Cuts in government payments to farmers have not increased delinquencies, but are likely to have an impact on credit availability, according to a recent survey of agricultural lenders.

The vast majority of agricultural bankers surveyed by the American Bankers Association said that decreased government payments to farmers have not increased delinquencies in their areas. Only 3% said delinquencies increased.

However, 35% of respondents expected a decrease in credit availability to their customers. About 11% predicted an increase in the availability of credit, while about half of the bankers weren't sure.

The annual survey on agriculture lenders' concerns and trends was conducted at the ABA's North American Lenders Conference in last November Des Moines. The results are based on responses from 93 U.S. bankers.

Although nearly all respondents said enough credit is available in their area, ABA Agricultural Bankers Division chairman Phil Burns, president of Farmers and Merchants Bank, West Point, Neb., stressed that most of that credit is short term. One goal of the ag bankers' division is to come up with longer-term funding sources for rural lenders.

As the credit availability response illustrates, ag lenders were most concerned about future business: more than half reported a decrease in creditworthy borrowers in their area in the past year. About 27% saw an increase.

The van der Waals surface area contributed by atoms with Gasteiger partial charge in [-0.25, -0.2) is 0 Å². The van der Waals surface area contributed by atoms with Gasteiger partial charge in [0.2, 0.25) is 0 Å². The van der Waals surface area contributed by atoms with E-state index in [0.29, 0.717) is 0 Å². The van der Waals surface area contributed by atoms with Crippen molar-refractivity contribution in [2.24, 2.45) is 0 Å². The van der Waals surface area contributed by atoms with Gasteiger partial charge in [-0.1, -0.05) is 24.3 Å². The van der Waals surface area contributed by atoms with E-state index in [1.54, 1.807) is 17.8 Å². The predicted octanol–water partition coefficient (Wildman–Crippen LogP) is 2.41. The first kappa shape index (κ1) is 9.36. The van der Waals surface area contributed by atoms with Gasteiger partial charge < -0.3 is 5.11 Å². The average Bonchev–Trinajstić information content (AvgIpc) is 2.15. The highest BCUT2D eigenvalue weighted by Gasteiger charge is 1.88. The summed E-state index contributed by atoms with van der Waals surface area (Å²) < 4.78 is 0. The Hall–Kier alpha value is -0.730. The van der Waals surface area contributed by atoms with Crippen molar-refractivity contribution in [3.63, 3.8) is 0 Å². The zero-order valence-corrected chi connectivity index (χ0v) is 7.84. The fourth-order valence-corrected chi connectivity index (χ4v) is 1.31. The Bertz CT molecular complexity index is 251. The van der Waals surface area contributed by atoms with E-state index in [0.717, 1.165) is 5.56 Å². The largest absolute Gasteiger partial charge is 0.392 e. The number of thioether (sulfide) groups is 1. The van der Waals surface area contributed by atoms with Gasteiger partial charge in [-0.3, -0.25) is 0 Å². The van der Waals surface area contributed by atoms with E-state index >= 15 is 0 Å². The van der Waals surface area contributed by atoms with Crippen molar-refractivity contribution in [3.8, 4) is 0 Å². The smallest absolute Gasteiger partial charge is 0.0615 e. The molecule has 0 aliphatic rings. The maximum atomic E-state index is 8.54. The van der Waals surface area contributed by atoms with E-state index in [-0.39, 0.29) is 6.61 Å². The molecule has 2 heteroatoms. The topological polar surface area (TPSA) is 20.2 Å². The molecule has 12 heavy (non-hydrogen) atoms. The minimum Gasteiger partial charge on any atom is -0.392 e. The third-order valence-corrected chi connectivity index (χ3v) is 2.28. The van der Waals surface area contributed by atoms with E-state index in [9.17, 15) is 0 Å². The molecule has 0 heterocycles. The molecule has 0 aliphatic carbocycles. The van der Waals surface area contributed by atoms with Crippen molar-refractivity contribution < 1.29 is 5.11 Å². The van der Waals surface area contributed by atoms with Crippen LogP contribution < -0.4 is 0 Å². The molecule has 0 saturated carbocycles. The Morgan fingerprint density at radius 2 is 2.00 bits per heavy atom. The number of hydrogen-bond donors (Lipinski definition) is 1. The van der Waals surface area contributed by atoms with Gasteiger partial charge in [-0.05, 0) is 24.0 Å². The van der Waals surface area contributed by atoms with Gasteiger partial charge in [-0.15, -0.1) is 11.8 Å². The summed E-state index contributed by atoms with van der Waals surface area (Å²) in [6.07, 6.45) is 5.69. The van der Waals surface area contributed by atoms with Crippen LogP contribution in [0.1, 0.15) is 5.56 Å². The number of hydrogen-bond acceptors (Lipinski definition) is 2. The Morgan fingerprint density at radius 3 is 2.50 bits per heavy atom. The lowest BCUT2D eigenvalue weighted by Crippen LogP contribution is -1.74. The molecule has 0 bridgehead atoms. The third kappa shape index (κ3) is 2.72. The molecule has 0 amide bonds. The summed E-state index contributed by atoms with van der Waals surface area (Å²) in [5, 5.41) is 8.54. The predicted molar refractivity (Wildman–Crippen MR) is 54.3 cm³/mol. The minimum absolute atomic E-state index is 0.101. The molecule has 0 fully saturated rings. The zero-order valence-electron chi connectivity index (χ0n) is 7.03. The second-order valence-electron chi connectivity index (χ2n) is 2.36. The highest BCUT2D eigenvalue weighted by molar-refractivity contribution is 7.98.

And more than three-fourths of the bankers said there aren't enough beginning farmers in their area.

Yet despite these concerns, more than half the respondents said they expect more agriculture customers in 1996 than last year. About 32% expected fewer customers, and 16% were uncertain.

Other survey findings:

*Nearly half the respondents called the regulatory environment the top issue facing agricultural bankers last year; 24% cited competition.

*Cyberspace has not permeated farm lenders' lives: 87% of respondents said they did not have access to the Internet at the office, and 85% could not tap into it at home.

*Federal Crop Insurance programs increased credit availability last year, according to 38% of respondents, although 61% were unsure of the effects.

*Half of the lenders expect to book more Agriculture Department guaranteed loans in 1996; 33% expect to do fewer.

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